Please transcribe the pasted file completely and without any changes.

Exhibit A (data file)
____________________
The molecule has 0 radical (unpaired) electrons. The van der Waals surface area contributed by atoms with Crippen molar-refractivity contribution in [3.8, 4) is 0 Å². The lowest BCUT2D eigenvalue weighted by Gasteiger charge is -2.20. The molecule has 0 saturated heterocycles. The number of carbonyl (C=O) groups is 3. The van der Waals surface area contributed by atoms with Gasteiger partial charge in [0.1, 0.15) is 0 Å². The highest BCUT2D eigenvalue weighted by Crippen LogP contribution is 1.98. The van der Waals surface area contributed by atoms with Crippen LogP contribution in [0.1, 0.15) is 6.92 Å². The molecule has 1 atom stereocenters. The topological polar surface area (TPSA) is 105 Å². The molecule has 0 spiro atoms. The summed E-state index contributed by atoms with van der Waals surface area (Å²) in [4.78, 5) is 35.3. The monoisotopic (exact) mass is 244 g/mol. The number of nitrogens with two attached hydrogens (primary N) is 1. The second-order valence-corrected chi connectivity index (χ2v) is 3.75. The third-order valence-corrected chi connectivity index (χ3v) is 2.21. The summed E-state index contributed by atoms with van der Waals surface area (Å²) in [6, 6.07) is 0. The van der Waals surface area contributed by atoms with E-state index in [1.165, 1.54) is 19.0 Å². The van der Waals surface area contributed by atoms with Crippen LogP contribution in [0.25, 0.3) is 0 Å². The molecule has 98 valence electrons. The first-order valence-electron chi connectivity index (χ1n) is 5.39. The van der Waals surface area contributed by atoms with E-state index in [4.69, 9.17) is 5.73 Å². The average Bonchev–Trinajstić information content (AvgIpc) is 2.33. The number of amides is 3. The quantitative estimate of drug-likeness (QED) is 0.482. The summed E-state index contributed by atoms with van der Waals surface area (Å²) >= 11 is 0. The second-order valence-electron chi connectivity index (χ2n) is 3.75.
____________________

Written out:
The molecule has 0 radical (unpaired) electrons. The van der Waals surface area contributed by atoms with Crippen molar-refractivity contribution in [3.8, 4) is 0 Å². The lowest BCUT2D eigenvalue weighted by Gasteiger charge is -2.20. The molecule has 0 saturated heterocycles. The number of carbonyl (C=O) groups is 3. The van der Waals surface area contributed by atoms with Gasteiger partial charge in [0.1, 0.15) is 0 Å². The highest BCUT2D eigenvalue weighted by Crippen LogP contribution is 1.98. The van der Waals surface area contributed by atoms with Crippen LogP contribution in [0.1, 0.15) is 6.92 Å². The molecule has 1 atom stereocenters. The topological polar surface area (TPSA) is 105 Å². The molecule has 0 spiro atoms. The summed E-state index contributed by atoms with van der Waals surface area (Å²) in [4.78, 5) is 35.3. The monoisotopic (exact) mass is 244 g/mol. The number of nitrogens with two attached hydrogens (primary N) is 1. The second-order valence-corrected chi connectivity index (χ2v) is 3.75. The third-order valence-corrected chi connectivity index (χ3v) is 2.21. The summed E-state index contributed by atoms with van der Waals surface area (Å²) in [6, 6.07) is 0. The van der Waals surface area contributed by atoms with E-state index in [1.165, 1.54) is 19.0 Å². The van der Waals surface area contributed by atoms with Crippen LogP contribution in [0.25, 0.3) is 0 Å². The molecule has 98 valence electrons. The first-order valence-electron chi connectivity index (χ1n) is 5.39. The van der Waals surface area contributed by atoms with E-state index in [4.69, 9.17) is 5.73 Å². The average Bonchev–Trinajstić information content (AvgIpc) is 2.33. The number of amides is 3. The quantitative estimate of drug-likeness (QED) is 0.482. The summed E-state index contributed by atoms with van der Waals surface area (Å²) >= 11 is 0. The second-order valence-electron chi connectivity index (χ2n) is 3.75.